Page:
When setting the dial on your time machine, there were few better years to be in Santa Rosa than 1911. Yeah, it wasn’t that long ago I said the same thing about 1910, but I was young and ignorant back then, eight months ago.

This was the year Santa Rosa finally was catching up to Bay Area cities; downtown was looking more cosmopolitan with its paved streets, electric signs and several vaudeville and movie theaters. We were even in the movies; the popular Essanay Film Company came to Santa Rosa and shot a few scenes in town, including a chase down Fourth street. There were car ads in nearly every edition of the Press Democrat and autos or motorcycles were everywhere, thanks in great part to the new option of buying on credit.

The big event of 1911 was Fred J. Wiseman’s flight from Petaluma to Santa Rosa. Decades later we found out it was kinda historic, but at the time everyone was cranked up for three days waiting to hear the factory whistles, bells, and “succession of bomb explosions” which would cue them to dash quickly outside in hopes of a glimpse of Wiseman soaring over downtown. He actually crashed outside city limits, of course, but it was still exciting that he almost made it. And then there was the enjoyment of reading the juvenile (but hilarious!) squabbling between the editors of the two papers over which of them liked Fred best.

This was also the year when (male) voters would decide whether women had a right to vote, and two of the most prominent fighters on both sides were in the North Bay. Passage was by no means assured; passions ran high for months as both sides tried to persuade the public it was the right thing to do – or that it would lead to the end of civilization. Before it came down to the nail-biting vote, Sonoma County and the entire Bay Area had been blanketed with banners, posters, leaflets and postcards from the suffragists and the “anti’s.”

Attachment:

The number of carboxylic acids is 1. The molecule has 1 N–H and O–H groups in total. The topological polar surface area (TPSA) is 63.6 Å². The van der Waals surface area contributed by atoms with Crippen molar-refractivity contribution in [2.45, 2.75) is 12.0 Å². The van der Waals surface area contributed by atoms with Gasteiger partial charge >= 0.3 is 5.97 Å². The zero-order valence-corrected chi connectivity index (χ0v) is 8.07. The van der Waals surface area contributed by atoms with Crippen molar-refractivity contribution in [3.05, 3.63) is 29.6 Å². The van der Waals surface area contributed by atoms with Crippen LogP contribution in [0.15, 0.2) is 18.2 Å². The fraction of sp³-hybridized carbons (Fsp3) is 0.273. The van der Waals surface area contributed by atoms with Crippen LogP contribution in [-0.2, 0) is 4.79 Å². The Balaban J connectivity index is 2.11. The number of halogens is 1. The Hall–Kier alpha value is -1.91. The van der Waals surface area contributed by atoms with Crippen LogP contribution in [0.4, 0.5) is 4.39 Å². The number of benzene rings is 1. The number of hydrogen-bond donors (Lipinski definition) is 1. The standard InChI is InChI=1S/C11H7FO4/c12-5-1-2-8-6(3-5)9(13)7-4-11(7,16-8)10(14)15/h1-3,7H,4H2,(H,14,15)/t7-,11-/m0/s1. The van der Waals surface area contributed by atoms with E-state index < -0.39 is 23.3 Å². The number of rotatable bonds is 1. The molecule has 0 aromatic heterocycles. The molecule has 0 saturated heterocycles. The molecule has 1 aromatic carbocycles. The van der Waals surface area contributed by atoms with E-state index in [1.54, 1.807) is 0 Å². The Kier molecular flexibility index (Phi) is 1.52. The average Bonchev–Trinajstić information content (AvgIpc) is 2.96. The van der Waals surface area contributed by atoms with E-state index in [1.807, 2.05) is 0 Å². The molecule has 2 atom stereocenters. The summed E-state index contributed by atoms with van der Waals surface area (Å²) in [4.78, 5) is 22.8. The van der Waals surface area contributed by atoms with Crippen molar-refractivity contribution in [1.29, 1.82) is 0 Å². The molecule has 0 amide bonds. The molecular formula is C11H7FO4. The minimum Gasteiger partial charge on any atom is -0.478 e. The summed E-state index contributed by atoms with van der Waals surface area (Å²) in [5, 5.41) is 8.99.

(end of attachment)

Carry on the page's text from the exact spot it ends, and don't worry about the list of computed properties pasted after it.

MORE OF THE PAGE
On the seamier side, Santa Rosa was mesmerized by two big events. The year began with the jury verdict in the Burke trial, where an esteemed local physician and health spa owner was charged with trying to kill his mistress and infant son with dynamite. And in late autumn, there was a terrible scandal that involved poison pen letters and a prominent women’s social club acting as vigilantes. Although both local papers tried to downplay the scandal, before it was over there were two suicides that could not be ignored.

As this is the last main entry for 1911, here are some little updates to previous stories and other bits of “string too small to save,” followed by a selection of ads that captured the spirit of the times.

* Shortly after the women’s right to vote was placed on the ballot, California passed a law that limited women to no more than eight hours of work a day or 48 hours a week. Loopholes exempting women who did the hardest manual labor was one reason it was controversial; it also gave employers an incentive to fire women who worked in stores and offices (read more details here). Once it was enacted Santa Rosa businesses were heard to gripe loudly – apparently many women had been expected to work 55 hours a week or more. Store managers complained it would force them to stagger shifts or have male employees pick up the extra work. Read between the lines of the article below, however, and you’ll find they were worried men couldn’t be trusted with the cash register or keep from screwing up the inventory.